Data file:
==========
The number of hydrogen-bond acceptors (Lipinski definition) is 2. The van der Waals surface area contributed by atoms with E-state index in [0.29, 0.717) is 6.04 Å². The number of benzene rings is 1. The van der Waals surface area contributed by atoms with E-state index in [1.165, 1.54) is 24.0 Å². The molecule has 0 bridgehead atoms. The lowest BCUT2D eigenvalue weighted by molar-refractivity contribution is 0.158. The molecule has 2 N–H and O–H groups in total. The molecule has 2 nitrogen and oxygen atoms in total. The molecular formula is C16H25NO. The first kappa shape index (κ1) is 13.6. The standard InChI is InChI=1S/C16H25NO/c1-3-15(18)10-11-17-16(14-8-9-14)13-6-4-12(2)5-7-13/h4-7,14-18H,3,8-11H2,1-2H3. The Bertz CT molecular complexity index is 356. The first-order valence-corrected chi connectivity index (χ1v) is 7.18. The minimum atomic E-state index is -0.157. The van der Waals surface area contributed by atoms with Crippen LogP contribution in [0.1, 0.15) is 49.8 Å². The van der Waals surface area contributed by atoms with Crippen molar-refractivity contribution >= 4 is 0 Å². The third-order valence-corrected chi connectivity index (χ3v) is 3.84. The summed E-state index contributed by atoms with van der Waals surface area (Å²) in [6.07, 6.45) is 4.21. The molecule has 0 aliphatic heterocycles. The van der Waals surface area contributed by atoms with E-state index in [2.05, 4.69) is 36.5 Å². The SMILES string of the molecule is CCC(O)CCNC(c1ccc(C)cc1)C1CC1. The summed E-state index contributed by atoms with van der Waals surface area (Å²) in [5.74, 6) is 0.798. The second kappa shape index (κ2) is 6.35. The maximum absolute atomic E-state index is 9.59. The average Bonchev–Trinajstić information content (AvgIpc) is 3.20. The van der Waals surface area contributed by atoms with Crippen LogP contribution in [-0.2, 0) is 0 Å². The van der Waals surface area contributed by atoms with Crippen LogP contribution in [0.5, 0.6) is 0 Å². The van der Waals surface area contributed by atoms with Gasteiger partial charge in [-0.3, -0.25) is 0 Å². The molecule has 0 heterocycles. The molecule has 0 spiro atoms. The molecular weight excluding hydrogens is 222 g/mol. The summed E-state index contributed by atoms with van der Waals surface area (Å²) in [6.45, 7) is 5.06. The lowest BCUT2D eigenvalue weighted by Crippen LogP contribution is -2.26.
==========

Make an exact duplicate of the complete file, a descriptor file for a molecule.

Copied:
The number of hydrogen-bond acceptors (Lipinski definition) is 2. The van der Waals surface area contributed by atoms with E-state index in [0.29, 0.717) is 6.04 Å². The number of benzene rings is 1. The van der Waals surface area contributed by atoms with E-state index in [1.165, 1.54) is 24.0 Å². The molecule has 0 bridgehead atoms. The lowest BCUT2D eigenvalue weighted by molar-refractivity contribution is 0.158. The molecule has 2 N–H and O–H groups in total. The molecule has 2 nitrogen and oxygen atoms in total. The molecular formula is C16H25NO. The first kappa shape index (κ1) is 13.6. The standard InChI is InChI=1S/C16H25NO/c1-3-15(18)10-11-17-16(14-8-9-14)13-6-4-12(2)5-7-13/h4-7,14-18H,3,8-11H2,1-2H3. The Bertz CT molecular complexity index is 356. The first-order valence-corrected chi connectivity index (χ1v) is 7.18. The minimum atomic E-state index is -0.157. The van der Waals surface area contributed by atoms with Crippen LogP contribution in [0.1, 0.15) is 49.8 Å². The van der Waals surface area contributed by atoms with Crippen molar-refractivity contribution >= 4 is 0 Å². The third-order valence-corrected chi connectivity index (χ3v) is 3.84. The summed E-state index contributed by atoms with van der Waals surface area (Å²) in [6.07, 6.45) is 4.21. The molecule has 0 aliphatic heterocycles. The van der Waals surface area contributed by atoms with E-state index in [2.05, 4.69) is 36.5 Å². The SMILES string of the molecule is CCC(O)CCNC(c1ccc(C)cc1)C1CC1. The summed E-state index contributed by atoms with van der Waals surface area (Å²) in [5.74, 6) is 0.798. The second kappa shape index (κ2) is 6.35. The maximum absolute atomic E-state index is 9.59. The average Bonchev–Trinajstić information content (AvgIpc) is 3.20. The van der Waals surface area contributed by atoms with Crippen LogP contribution in [-0.2, 0) is 0 Å². The van der Waals surface area contributed by atoms with Crippen LogP contribution in [0.5, 0.6) is 0 Å². The van der Waals surface area contributed by atoms with Gasteiger partial charge in [-0.3, -0.25) is 0 Å². The molecule has 0 heterocycles. The molecule has 0 spiro atoms. The molecular weight excluding hydrogens is 222 g/mol. The summed E-state index contributed by atoms with van der Waals surface area (Å²) in [6.45, 7) is 5.06. The lowest BCUT2D eigenvalue weighted by Crippen LogP contribution is -2.26.